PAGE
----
He and Malcolm have climbed the battlements of Northumberland Keep. But neither has spoken since Kenneth raised the spectre of their late brother. Still, Malcolm knows what Kenneth is thinking. Duff was the king. Kenneth was always just the strong right arm. Now Kenneth is 39 years old. Is he prepared to start a war over a crown he never truly wanted?
Malcolm waits in silence for a long time, but Kenneth doesn't elaborate. Finally, Malcolm speaks: "I'm seventeen now, Kenneth. I'm not a child that needs protecting. If you will take up Duff's crown, I will take up your sword. And together we can secure our land for those boys down there."
Kenneth's head turns slowly. He looks at his brother, and then down at the wee warriors below. His own son Maol Chalvim is a nine year old tyrant lording his size over Duff's orphaned four year old boy. Not that little Kenneth's complaining, mind you. Both are clearly having a grand time playing at war here in England. But a real war in Scotland would be an entirely different matter.
"Look at them, Kenneth," Malcolm continued, "If we raise them to be good Thanes, then someday their honor will demand they recover what their fathers and uncles have lost. It doesn't end with you and me. So your choice is clear. Do we leave this struggle for Maol and Kenny and this new Constantine to fight? Or do you and I take the battle to Culen now?"
Kenneth turns back to his brother. "Duff will always be with us," he repeats, "Leading us to victory." And the brothers grasped each others arms -- firmly and with newfound resolve.
Preparations are begun. Allies are secured. But Kenneth had been through this sort of thing before. Three times before. He knows the Thanes are fickle. They like to pick a winner, even if that means changing horses mid- stream. Kenneth needs allies he can count on. Powerful allies.
And so it comes to pass that Robbie is once again slipping past the Scots border guard and riding north by northwest. This time, however, Malcolm's come along for the ride... and the mission.
Malcolm and Robbie approach Wyvern Hill alone. The sun is still out, and they know they could walk among the frozen sentinels unmolested. Be among the creatures already when they awaken. But that's no way to begin an alliance. They wait a good mile from the cliffside. The sun sinks. Even at this distance they can hear the cracking of stone and the roars. Malcolm shivers involuntarily. He's seen gargoyles before. But at a distance. And he's never had to ask one for a favor before. They leave their horses and climb up the steep grade, taking pains to keep their hands in plain view.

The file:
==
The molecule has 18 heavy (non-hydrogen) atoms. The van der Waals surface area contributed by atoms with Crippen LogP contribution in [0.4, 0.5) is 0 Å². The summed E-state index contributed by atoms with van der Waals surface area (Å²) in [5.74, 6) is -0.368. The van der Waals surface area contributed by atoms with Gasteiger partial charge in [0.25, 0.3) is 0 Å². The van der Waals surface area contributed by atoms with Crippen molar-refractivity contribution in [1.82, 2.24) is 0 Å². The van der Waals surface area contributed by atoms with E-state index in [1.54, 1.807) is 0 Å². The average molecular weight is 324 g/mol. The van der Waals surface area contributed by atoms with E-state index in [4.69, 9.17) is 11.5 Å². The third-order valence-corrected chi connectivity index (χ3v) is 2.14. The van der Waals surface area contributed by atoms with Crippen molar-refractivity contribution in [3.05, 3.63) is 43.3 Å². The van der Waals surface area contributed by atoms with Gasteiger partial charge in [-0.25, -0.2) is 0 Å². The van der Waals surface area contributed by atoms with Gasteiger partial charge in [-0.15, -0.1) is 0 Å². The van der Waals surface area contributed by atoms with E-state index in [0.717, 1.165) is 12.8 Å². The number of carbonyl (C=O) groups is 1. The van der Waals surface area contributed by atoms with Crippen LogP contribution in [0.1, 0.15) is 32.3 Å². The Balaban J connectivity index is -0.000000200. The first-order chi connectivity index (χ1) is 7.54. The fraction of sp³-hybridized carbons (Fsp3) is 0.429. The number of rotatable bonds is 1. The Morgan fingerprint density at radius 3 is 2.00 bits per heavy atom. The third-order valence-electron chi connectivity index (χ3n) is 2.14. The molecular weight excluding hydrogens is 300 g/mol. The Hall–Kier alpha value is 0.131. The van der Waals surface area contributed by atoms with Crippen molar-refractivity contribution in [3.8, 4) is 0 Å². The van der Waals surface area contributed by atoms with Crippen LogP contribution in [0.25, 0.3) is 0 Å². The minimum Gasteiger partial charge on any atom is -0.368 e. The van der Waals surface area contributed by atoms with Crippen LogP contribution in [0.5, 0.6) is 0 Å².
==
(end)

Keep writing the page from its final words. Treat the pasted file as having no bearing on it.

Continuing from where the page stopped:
Suddenly, a sentry swoops down upon them. A huge winged demon with shock-white hair and two great devil horns rising from his brow. The creature speaks -- and Malcolm's terror fades: the voice is a low earth-shaking rumble, but the cadence betrays excitement and inexperience. This gargoyle is young, perhaps no older than Malcolm himself.
Robbie responds quickly. "We've come to see your leader. He and I have met before."
"I remember you." The monster's tone makes it clear that he remembers Robbie and only Robbie. Malcolm is still a stranger.
"He's my friend," Robbie states. "My greatest friend. I would lay down my life for him."
The gargoyle seems impressed. Frankly, so is Malcolm. Not that Robbie's statement was a revelation. But to hear it out loud like that. Malcolm suddenly feels awed by his companion's loyalty.
The gargoyle crouches and says, "Follow me." And then races off like a beast on all fours. After but a moment's hesitation, Robbie and Malcolm take off after him. Passing through a gauntlet of Gargoyles 'til they've climbed their way up... to the Rookery!
To Be Continued...
In "Dark Ages"!
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Last Updated: 17 Mar 2003